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Dana-Farber Develops Platform to Improve Cancer Clinical Trials

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The open-source platform, MatchMiner, allows clinical professionals and researchers to find trials that target a particular tumor mutation.

Countless cancer trials are continuously underway and often identify participants through genomics-driven precision medicine. At the same time, patients often undergo genomic tumor profiling, however, matching patients to the right trial can be a daunting task. Researchers from the Dana-Farber Cancer Institute have developed a program, called MatchMiner, to match patients with a therapeutic trial targeting their tumor’s genomic alterations.

Matching genes from tumors to studies

“Profiling patient tumors for genomic alterations has become a widespread part of cancer care, especially as new drugs targeting those alterations go into clinical trials or are approved as cancer therapies," said Tali Mazor, PhD, the co-lead author of the paper with Dana-Farber colleague Harry Klein, PhD. "The combination of this growing body of genomic data and increasing number of precision medicine trials has created a kind of disconnect: finding the right trial for each patient can be a difficult task. MatchMiner helps bridge that gap."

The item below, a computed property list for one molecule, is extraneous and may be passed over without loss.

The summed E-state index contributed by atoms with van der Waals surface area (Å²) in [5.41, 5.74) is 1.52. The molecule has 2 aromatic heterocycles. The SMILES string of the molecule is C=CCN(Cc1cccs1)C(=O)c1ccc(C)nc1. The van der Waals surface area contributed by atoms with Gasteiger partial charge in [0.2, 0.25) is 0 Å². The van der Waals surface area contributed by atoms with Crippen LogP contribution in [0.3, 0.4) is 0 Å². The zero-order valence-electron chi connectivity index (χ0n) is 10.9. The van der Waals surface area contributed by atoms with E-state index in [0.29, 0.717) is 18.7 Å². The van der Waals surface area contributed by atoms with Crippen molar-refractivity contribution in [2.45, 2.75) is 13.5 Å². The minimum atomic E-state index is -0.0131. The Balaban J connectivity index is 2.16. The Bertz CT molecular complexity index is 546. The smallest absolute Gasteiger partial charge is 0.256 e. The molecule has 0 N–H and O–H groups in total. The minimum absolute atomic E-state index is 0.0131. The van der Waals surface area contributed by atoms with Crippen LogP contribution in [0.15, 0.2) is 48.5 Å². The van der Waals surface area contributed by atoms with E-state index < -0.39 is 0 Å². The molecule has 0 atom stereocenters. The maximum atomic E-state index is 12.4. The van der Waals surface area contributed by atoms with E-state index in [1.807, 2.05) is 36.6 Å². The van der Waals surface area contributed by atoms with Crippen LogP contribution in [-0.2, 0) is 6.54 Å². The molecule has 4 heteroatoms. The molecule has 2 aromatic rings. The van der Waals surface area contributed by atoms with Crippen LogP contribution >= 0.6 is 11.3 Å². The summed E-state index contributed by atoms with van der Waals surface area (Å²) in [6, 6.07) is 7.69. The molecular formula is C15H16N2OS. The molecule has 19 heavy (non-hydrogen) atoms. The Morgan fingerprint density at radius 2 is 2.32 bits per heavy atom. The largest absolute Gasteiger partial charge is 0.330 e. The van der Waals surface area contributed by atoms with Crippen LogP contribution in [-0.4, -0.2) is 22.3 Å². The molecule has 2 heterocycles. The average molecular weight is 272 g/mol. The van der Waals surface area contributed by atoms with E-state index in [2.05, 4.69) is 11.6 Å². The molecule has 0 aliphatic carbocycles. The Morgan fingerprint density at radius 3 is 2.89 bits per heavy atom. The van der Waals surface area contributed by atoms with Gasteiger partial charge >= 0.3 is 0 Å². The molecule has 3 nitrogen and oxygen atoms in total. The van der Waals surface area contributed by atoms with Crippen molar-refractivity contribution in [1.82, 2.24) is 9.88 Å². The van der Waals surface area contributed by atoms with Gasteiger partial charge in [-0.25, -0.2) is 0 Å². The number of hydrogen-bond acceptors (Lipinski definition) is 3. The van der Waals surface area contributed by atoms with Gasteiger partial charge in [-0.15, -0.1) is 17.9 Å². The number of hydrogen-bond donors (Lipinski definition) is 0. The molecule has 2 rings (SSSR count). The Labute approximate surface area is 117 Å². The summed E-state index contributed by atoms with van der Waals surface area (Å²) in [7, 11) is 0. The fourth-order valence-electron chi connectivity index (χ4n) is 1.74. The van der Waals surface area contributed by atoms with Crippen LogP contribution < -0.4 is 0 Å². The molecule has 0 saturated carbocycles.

The open-source platform, MatchMiner, allows clinical professionals and researchers to find trials that target a particular tumor mutation. Users can also search by age and type of tumor. Since the platform is open to multiple institutions, and they can add information that is then validated by Dana-Farber.

Faster time to find clinical trials

The matchmaking system, which was begun in 2016, was developed by Dana-Farber’s Knowledge Systems Group. The platform was building on the center’s genomic research that includes profiling of more than 40,000 patients’ tumors for more than 400 identified cancer genes.

In a recent paper published in npj Precision Oncology, Dana-Farber reported that across a 5-year period, the platform led to about 1 out of 5 consents to join a clinical trial and decreased the amount of time to find an appropriate trial by 55 days or 22%, according to researchers.

 

 

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